The idea that we have to “change incentives” for physicians is all the rage. Oceans of ink are being spilled over the transition away from the traditional fee for service payment model to a menagerie of value-based ones. At the core of much of the discussion about how to make the transition is figuring out how risk-bearing organizations like large physician groups, health systems, accountable care organizations, and the like are going to provide appropriate incentives to the individual, front-line physicians who are providing the clinical care. It is not a trivial problem to solve.
The usual explanation of the challenge goes something like this: In the old days, when organizational success was defined by the number of “heads in beds” in hospitals or patient encounters in the clinic, it was pretty straightforward to “share” that success with physicians. The more patients they saw (or procedures they did) the better it was for everyone, and rewarding “productivity” floated everybody's boats. Under alternative payment models, the measures of success of the organization are different and more complex—generally combinations of quality measures, patient satisfaction, efficiency, etc.—and translating that into new physician payment models is not so easy. If you continue to reward productivity, then it may defeat organization efforts at efficiency; make the payment model too complex by including many different performance metrics, and physicians don't get invested in any of them; make the model too simple, and physicians will be insulated from the organizational goals.
Lost in all of the details of how to create the illusory “perfect” physician incentive program is the fact that incentives are only a part of picture. Combinations of carrots and sticks only work where the capability to respond exists. It is not helpful to patients, doctors, or anybody else to implement incentive programs that reward or punish physicians when the systems of care in which they work have not been redesigned to achieve the new goals. For example, tying a physician's compensation to cancer screening rates in a primary care setting without designing a system to identify appropriate candidates for screening and facilitating the testing is just a demoralizing punishment for the physician.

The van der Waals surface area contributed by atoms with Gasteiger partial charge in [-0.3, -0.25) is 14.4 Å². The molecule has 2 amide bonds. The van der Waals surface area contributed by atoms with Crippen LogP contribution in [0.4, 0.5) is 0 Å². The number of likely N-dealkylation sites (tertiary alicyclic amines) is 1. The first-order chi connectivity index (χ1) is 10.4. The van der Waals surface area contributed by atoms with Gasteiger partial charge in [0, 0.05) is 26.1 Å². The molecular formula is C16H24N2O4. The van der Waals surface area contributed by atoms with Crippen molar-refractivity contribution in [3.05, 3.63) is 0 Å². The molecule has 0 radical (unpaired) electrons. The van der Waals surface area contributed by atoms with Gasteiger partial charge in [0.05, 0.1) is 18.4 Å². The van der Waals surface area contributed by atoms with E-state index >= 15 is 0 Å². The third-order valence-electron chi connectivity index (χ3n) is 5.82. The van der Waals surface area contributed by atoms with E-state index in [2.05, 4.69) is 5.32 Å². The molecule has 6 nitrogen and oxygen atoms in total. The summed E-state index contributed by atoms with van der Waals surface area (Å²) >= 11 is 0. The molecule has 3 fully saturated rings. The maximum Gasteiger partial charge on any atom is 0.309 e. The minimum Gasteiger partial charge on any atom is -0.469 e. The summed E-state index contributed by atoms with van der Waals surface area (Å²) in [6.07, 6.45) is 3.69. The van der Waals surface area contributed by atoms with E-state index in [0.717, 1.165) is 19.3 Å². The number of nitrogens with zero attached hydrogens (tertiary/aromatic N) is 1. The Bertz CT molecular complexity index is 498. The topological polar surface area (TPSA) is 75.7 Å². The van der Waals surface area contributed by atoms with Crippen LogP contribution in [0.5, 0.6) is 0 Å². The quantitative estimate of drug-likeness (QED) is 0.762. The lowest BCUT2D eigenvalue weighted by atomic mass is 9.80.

Here is the key point that many administrators I know just don't get. It is not about the incentives. It is about redesigning the care. Yes, appropriate incentives create the economic viability of the care redesign so, in the example above, a sufficient bonus tied to cancer screening may make it possible to invest in appropriate IT systems and physician extenders to do the work necessary to close gaps in care, but it is the care redesign that gets the job done, not the incentives. Administrators, who are ignorant about how care is actually delivered, tend to believe that if they just got the incentives “right” then all those pesky doctors would just do the right thing. What they don't see is that the only effective path to success in the new world is to engage doctors in the hard work of redesigning care—something that no administrator can do—and reward them for doing so.
Final thought about the difference between incentives and capabilities suitable for spring training. You could promise me a million bucks to crush a fast-ball over the center field fence, but it is never going to happen. But, make me the manager, and allow me to put the right team together, and I can guarantee plenty of balls will leave the park.
What do you think?
Ira S. Nash, MD, FACP, is the senior vice president and executive director of the North Shore-LIJ Medical Group, and a professor of Cardiology and Population Health at Hofstra North Shore-LIJ School of Medicine. He is Board Certified in Internal Medicine and Cardiovascular Diseases and was in the private practice of cardiology before joining the full-time faculty of Massachusetts General Hospital. He then held a number of senior positions at Mount Sinai Medical Center prior to joining North Shore-LIJ. He is married with two daughters and enjoys cars, reading biographies and histories, and following his favorite baseball team, the New York Yankees, when not practicing medicine. This post originally appeared at his blog, Ausculation.